May 282000

In modern Europe, engineers tried to invent perpetual motion machines, only to fail. Perpetual motion machines are imaginary machines that eternally work without being supplied with any fuel once they are set up. Invention of perpetual motion machines is modern alchemy.

1. An illusion of the zero-emission recycling

Although two principles of thermodynamics prove it not technically but theoretically impossible to make perpetual motion machines, we still find many people professing to succeed in inventing perpetual motion machines.

This Perpetuum is an example of perpetual motion machines, which is actually impossible.

Perpetual motion machines have two kinds corresponding to two principles of thermodynamics.

1. The first kind of perpetual motion machines is against the principle of energy conservation. The Fast Breeder Reactor is represented as the first kind of perpetual motion machines that reproduces more fuel by consuming it.

2. The second kind of perpetual motion machines is against the principle of maximum entropy. The zero-emission recycling is represented as the second kind of perpetual motion machines that produces no waste and does not pollute the environment.

This myth of recycling is based on the misapprehension that resources and waste are things. Resources are not things but a certain state of things (low entropy), and our economical behaviors, both production and consumption, are nothing but to take out the resource value of things and increase their entropy. It is this increase in entropy that we call waste.

Recycling is the same process as production in that the more increase in entropy of the environment must compensate for the decrease in entropy of products. The recycling emits exhaust heat and pollutes the environment.

2.What kind of recycling is desirable?

Those who take resources for things consider it wasteful to burn garbage to ashes to generate electricity, though it is called thermal waste recycle and a way to consume resources efficiently. The material waste recycling is not always superior to the thermal waste recycling. You must calculate energy income and outgo, and deciding which is more efficient on each case.

Although recycling can make consumption of resources more efficient, if performed by the right method, but all the same, recycling destroys the environment. Reuse is more desirable than recycling, because it increases less entropy. But long or short, any goods have a limited life. The most radical solution is to reduce the amount of production and consumption.

3. How to solve the environment problems

There are three ways to reduce entropy: (1) to make production and consumption more efficient, (2) to lower our living standard, (3) to reduce population.

The first way including recycling and reuse depends on technological innovation and improvement in economic systems. This option seems the best of three but the fact is that this progress only allows further growth in production and consumption. The second way is the least popular and nobody would accept it unless threatened by terrorism. The third way is the most realizable and effective. Although a decrease in the birthrate is progressing among advanced countries, this tendency must be extended to developing countries.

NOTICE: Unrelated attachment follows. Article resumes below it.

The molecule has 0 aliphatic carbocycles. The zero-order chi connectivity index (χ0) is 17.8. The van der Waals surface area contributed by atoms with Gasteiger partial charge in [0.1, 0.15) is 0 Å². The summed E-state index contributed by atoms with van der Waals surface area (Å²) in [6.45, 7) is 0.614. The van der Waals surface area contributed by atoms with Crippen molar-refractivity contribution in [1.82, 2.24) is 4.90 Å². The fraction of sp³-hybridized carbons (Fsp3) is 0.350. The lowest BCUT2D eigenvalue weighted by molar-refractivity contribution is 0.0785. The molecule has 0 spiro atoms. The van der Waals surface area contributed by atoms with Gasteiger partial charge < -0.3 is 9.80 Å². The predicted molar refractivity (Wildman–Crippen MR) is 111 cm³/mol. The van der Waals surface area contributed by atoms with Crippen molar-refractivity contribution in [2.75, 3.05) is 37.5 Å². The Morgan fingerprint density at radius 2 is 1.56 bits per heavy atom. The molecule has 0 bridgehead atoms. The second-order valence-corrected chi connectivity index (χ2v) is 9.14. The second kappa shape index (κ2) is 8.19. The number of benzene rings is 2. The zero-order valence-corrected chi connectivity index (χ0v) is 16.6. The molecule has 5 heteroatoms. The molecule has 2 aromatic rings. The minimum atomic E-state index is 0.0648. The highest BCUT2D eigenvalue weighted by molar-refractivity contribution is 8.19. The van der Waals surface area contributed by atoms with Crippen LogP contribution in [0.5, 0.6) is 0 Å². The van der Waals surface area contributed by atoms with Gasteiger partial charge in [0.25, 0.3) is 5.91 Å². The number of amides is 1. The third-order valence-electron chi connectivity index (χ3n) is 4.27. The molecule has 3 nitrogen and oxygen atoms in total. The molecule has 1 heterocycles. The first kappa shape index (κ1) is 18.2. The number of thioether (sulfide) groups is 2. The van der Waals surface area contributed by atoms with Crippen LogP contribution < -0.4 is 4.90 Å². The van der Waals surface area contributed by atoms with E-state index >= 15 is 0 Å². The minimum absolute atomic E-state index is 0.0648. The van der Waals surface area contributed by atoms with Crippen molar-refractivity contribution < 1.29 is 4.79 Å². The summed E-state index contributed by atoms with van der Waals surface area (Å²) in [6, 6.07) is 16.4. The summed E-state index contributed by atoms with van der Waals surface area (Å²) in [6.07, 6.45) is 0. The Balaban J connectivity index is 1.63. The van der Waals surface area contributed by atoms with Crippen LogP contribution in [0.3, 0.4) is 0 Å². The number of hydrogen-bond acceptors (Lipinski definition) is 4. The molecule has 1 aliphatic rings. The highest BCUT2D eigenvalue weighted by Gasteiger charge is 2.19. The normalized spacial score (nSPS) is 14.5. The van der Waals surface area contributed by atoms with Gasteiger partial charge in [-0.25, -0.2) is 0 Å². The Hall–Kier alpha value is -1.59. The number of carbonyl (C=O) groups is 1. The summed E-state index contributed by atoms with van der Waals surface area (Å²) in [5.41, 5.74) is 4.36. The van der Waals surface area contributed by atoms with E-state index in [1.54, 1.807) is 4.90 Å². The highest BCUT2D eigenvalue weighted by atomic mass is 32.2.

For that purpose, it is important to establish the same compulsory education systems in developing countries as those in advanced countries and burden parents with educational costs in order to prevent them from bearing many children. This investment to education will decrease quantity of human economy but increase its quantity.

The priority of three R’s is first Reduce, second Reuse and third Recycle. If we are addicted only to recycling without tackling the first two, we cannot prevent destruction of the environment and exhaustion of resources.

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  4 Responses to “Is the Zero-Emission Recycling Possible?”

  1. I agree with you that population growth should be checked. Unfortunately, while we have religious beliefs that oppose this notion, this will never be used as an option. Maybe someone should educate our religious leaders!

  2. Most of the people who insist on reducing population resort to contraception and abortion. But I do not recommend such means. What is necessary and effective is not to provide technology to restrain childbirth but to make people have motive for restraining childbirth. In Japan, the birthrate decreases every year because education costs a lot. Do your religious leaders oppose to a compulsory education system and a single life?

  3. No, but these leaders (e.g. Catholic Church) prohibit the use of condoms – which is absolutely criminal. Condoms can not only prevent unwanted pregnancies but also stop the spread of STDs. Incidentally; they are NOT my religious leaders. As I am an agnostic, I give little credence to what they pedal (especially from Fundamentalist Christians!) You can educate people as much as you want to but our powerful sex drive will always defeat this unless you can support it with means of birth control.

  4. An earnest Christian, who does not use condoms, is not allowed any extramarital sex and his asceticism can and must restrain his desire. In a society that sets a greater value on the academic career of an individual, people tend to marry late in life. A man who marries in his thirties has not so strong a sexual desire as to exceed the fear for an additional economic burden. That’s why the knowledge-intensive economy can automatically reduce population. When Jesus was born, there was nothing like environmental problems. The trouble is that Fundamentalist Christians do not take any change in a new era into account.

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